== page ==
Sodium is found naturally in foods, but a lot of it is added during processing and preparation. Many foods that do not taste salty may still be high in sodium. Large amounts of sodium can be hidden in canned, processed and convenience foods.
To lower the amount of sodium in your diet, follow these tips when you go food shopping:
- Choose fresh instead of processed foods when you can.
- Use the Nutrition Facts label to check the amount of sodium. Look for foods with 5% Daily Value (DV) or less. A sodium content of 20% DV or more is high.
- Look for foods labeled “low sodium,” “reduced sodium,” or “no salt added.”
Take the list below with you the next time you go food shopping.
Vegetables and Fruits
Get plenty of vegetables and fruits.
- Any fresh fruits, like apples, oranges, or bananas
- Any fresh vegetables, like spinach, carrots, or broccoli
- Frozen vegetables without added sauce
- Canned vegetables that are low in sodium or have no salt added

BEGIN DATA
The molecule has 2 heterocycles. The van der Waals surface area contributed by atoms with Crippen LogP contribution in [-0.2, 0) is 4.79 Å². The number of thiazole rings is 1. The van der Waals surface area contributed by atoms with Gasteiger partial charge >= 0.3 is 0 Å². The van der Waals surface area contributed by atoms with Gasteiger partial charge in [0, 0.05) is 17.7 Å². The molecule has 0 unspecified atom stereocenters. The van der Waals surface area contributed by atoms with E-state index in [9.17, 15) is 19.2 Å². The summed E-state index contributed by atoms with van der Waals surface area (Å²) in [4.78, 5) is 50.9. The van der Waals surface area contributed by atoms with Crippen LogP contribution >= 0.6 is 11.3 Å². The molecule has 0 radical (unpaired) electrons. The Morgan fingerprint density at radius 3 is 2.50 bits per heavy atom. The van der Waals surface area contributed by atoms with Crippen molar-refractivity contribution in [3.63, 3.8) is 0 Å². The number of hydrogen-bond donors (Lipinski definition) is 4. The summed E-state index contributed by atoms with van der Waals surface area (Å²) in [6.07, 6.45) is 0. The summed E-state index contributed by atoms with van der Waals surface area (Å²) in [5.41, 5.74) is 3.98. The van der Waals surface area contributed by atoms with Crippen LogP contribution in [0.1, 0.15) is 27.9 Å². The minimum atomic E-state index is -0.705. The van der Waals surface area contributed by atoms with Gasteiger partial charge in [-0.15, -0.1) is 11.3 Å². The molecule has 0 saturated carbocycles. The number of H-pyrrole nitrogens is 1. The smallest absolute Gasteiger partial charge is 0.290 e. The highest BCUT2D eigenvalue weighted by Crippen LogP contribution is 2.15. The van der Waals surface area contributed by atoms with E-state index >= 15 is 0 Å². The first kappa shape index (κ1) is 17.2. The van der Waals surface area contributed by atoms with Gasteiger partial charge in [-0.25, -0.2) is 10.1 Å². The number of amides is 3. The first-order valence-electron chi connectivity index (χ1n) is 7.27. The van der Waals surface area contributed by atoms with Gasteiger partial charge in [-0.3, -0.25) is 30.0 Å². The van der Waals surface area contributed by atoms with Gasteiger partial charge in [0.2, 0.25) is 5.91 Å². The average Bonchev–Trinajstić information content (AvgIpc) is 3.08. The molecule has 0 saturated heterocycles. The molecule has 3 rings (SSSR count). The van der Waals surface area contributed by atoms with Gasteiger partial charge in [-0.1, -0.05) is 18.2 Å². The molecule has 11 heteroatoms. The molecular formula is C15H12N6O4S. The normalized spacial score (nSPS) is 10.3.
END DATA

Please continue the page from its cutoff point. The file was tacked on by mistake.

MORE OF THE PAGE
- Low sodium vegetable juice
- Frozen or dried fruit (unsweetened)
- Canned fruit (packed in water or 100% juice, not syrup)
Breads, Cereals, and Grains
Compare labels to find products with less sodium. When you cook rice or pasta, don’t add salt.
- Rice or pasta
- Unsweetened oatmeal
- Unsalted popcorn
Tip: If your food comes with a seasoning packet, use only part of the packet. This will lower the amount of sodium in the food.
Meats, Nuts, and Beans
Choose fresh meats when possible. Some fresh meat has added sodium, so always check the label.
- Fish or shellfish
- Chicken or turkey breast without skin
- Lean cuts of beef or pork
- Unsalted nuts and seeds
- Dried peas and beans
- Canned beans labeled “no salt added” or “low sodium”
Choose fat-free or low-fat milk and yogurt. Be sure to check the label on cheese, which can be high in sodium. Milk and yogurt are also good sources of potassium, which can help lower blood pressure.
- Fat-free or low-fat (1%) milk
- Fat-free or low-fat yogurt
- Low- or reduced-sodium cheese (like natural Swiss cheese)
- Soymilk with added calcium
Dressings, Oils, and Condiments
When you cook, use ingredients that are low in sodium or have no sodium at all.
- Unsalted margarine and spreads (soft, tub, or liquid) with no trans fats
- Vegetable oils (canola, olive, peanut, or sesame)
- Sodium-free, light mayonnaise and salad dressing
- Low-sodium or “no salt added” ketchup
Try these seasonings instead of salt to flavor your food.
- Herbs, spices, or salt-free seasoning blends
- Chopped vegetables, like garlic, onions, and peppers
- Lemons and limes